Restoration drama and prose

By Carolyn Bell,2014-04-14 16:22
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Restoration drama and prose

Restoration drama and prose

    When Charles II became king in 1660, the theaters opened again, and new dramatics therefore appeared. The tragic drama of this period was made up mainly of heroic plays. In these the men are splendidly brave, and the women wonderfully beautiful.

    The plays are written in heroic couplets, a form of metre perfected by John Dryden ( The conquest of Granada, Aurengzebe). His well-known play, All for love (or The

    World Well Lost) (1678) is in blank verse. It is based on Shakespeare's Antony and

    Cleopatra. Some crtics consider it his best, but others prefer Don Sebastian (1691). Some of the men of the time saw the stupidity of the extraordinary situations in the heroic plays, and the second Duke of Buckingham, probably with some help,, produced a comedy, The Rehearsal (1672), which satirited them. The plot is

    intentionally foolish, and hits Dryden and other dramatists.

Of the tragedies by other dramatists, three by Thomas Otway are the beat ( Don

    Carlos in rhymed verse, The Orphan in blank verse and Venice Preserved also in

    blank verse). A new kind of comedy appeared at the end of this century, known as the Comedy of Manners. This kind of play is hard and bright, witty and heartless. It was introduced by Sir George Etherege. His play The Man of Mode (1676) gives a picture

    of the immortal manners of the day, but has no proper plot.

William Wycherley was a satirical dramatist. His best works are The Country Wife

    (1675), a coarse play with some fine wit in it;and the Plain Dealer (1676).

     Better than these were the play of William Congreve( The old bachelor, The double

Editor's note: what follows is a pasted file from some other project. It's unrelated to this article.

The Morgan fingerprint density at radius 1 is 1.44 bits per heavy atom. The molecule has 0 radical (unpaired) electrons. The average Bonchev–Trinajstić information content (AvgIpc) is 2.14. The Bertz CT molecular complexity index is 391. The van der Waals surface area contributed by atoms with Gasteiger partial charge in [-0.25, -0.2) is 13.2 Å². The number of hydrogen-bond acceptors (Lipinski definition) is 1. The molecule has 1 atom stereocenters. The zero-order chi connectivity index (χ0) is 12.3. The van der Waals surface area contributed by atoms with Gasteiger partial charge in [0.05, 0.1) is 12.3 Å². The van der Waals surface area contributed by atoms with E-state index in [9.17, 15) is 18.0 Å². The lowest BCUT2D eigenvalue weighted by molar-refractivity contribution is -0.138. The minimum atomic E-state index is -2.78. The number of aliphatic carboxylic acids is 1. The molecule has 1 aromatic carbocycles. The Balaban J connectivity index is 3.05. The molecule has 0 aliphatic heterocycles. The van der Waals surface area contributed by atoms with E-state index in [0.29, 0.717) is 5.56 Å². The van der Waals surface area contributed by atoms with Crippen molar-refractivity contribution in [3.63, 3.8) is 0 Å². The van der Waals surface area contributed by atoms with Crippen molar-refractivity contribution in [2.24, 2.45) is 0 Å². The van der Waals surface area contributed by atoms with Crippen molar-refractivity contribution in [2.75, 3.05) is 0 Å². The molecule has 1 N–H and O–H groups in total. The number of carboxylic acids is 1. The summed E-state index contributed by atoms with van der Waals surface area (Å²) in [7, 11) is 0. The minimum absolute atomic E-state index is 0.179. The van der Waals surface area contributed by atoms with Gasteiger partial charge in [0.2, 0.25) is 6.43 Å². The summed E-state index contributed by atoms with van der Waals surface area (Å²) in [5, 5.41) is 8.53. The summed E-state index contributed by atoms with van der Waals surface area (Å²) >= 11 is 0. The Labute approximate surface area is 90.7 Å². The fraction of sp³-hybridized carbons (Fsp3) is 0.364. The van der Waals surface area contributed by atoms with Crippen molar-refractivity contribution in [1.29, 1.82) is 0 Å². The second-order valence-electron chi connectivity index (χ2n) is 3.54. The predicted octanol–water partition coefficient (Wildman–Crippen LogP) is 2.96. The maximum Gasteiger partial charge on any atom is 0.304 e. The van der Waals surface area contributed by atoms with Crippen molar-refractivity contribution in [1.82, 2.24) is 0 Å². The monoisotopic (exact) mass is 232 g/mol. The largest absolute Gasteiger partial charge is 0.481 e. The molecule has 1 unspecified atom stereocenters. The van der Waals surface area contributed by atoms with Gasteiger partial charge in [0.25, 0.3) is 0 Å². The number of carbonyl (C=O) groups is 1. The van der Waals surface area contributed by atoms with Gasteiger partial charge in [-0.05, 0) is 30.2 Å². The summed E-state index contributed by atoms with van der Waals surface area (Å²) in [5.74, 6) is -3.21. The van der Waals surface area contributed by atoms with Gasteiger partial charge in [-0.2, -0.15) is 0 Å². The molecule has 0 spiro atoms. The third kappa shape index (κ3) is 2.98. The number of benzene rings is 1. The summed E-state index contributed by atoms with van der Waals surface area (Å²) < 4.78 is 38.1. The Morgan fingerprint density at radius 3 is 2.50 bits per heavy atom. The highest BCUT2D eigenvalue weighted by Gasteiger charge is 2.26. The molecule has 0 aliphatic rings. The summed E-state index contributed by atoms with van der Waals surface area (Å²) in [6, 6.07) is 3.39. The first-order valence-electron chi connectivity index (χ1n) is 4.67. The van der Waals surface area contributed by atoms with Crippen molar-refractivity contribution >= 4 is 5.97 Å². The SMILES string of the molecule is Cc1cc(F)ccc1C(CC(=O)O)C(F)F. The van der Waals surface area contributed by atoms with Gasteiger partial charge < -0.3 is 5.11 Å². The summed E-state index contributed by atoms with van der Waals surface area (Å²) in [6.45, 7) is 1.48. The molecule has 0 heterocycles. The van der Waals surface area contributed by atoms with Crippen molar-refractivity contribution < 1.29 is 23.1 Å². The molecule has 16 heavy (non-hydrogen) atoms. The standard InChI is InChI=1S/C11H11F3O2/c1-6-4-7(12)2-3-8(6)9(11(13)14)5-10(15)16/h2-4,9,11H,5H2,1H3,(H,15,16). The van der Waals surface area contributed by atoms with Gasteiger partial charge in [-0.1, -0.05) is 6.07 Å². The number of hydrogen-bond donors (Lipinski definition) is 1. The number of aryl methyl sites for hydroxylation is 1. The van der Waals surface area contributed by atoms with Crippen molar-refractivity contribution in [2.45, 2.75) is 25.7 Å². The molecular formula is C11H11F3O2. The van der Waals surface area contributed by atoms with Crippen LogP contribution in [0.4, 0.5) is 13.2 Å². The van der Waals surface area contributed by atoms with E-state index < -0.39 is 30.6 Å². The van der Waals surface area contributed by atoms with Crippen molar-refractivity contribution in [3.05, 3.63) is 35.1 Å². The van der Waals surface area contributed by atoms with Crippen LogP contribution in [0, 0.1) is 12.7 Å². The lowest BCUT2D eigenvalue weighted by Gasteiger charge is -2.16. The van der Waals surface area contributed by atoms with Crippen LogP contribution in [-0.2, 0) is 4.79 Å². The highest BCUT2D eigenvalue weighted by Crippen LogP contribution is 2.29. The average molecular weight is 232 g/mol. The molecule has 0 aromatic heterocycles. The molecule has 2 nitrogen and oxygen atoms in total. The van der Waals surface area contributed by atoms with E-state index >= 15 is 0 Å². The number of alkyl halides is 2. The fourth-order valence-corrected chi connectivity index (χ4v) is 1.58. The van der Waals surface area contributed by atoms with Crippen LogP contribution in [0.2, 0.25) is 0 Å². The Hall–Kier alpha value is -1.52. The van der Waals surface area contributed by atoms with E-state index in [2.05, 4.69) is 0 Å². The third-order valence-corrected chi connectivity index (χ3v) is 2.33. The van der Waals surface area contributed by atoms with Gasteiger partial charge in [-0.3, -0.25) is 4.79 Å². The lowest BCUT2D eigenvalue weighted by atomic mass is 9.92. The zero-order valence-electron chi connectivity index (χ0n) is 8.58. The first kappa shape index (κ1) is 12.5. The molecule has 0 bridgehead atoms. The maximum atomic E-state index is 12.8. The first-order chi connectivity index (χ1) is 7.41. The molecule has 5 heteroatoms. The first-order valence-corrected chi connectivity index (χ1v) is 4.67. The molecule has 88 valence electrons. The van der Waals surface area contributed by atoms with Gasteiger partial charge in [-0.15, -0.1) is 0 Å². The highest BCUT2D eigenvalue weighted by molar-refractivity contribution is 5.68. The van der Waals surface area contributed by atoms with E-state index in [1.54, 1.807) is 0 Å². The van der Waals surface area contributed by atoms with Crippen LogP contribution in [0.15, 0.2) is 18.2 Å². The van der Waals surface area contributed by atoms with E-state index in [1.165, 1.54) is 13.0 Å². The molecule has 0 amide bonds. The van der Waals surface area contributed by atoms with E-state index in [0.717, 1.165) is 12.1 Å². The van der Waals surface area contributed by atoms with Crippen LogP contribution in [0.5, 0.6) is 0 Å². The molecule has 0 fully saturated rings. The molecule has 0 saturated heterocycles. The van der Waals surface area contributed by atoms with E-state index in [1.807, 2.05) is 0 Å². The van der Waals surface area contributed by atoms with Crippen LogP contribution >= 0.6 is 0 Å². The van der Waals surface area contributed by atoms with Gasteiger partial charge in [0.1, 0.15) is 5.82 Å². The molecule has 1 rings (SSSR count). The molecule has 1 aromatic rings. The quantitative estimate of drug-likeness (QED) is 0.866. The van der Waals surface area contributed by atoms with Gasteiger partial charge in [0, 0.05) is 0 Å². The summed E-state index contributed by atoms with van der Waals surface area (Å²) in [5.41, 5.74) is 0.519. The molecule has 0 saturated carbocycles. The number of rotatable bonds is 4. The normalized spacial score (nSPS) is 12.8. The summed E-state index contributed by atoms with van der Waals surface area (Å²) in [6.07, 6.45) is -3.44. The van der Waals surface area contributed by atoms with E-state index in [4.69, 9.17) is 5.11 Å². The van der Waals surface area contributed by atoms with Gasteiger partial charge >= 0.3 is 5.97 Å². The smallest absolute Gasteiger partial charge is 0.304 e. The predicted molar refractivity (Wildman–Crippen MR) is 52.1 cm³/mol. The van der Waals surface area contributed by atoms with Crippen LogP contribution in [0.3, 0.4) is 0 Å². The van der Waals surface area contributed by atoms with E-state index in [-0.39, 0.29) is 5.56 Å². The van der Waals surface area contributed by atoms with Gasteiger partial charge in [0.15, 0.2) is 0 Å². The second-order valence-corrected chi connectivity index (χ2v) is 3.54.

dealer, Love for love). These three comedies follow the pattern of Etherege's polished style. Sir John Vanbrugh wrote three succesful comedies, The Relapse(1696), The

    Provoked Wife(1697) and The Confenderacy(1705). These plays were in general

    rather coarse, clever, bright, and partly a reflection of the behaviour of upper-class society of the time.Much later, in 1773, Oliver Goldsmith produced She stoops to

    Conguer, a play in which a private house is amistaken for a hotel.

    We must now consider the prose of the Restoration time. Dryden's critical works include his Essay on Dramatic Poesie (1668). This compared English and French

    drama, defended the use of rhyme in drama and praised Shakespeare. Dryden's prose is important. More than anyone else at this time he led the way to a clear, reasonable and balanced way of writing english. In addition to this he was a better critic than most poets. In the Essay he mentioned the limitations which the French set themselves by keeping to the unities of time and place. John Bunyan's prose set an example of clear, simple expression, especially in The Pilgrim's Progress and The

    Holy war (1682). John Locke's prose was also very clear, earnest and without ornament, though it lacks the balance in its sentences which gives Bunyan's style its charm. But Locke's Essay on the Human Understanding (1690) is one of the most

    important works of english philosophy. It gave a new direction to thought, not only in England but in other countries of Europe although, a s Locke himself warned: New opinions are always suspected, and usually opposed, without any other reason but because they are not already common.

    27.listopad, 2006 Odjel za Engleski jezik i književnost 27.listopad, 2006 Odjel za Engleski jezik i književnost

Eighteenth-century prose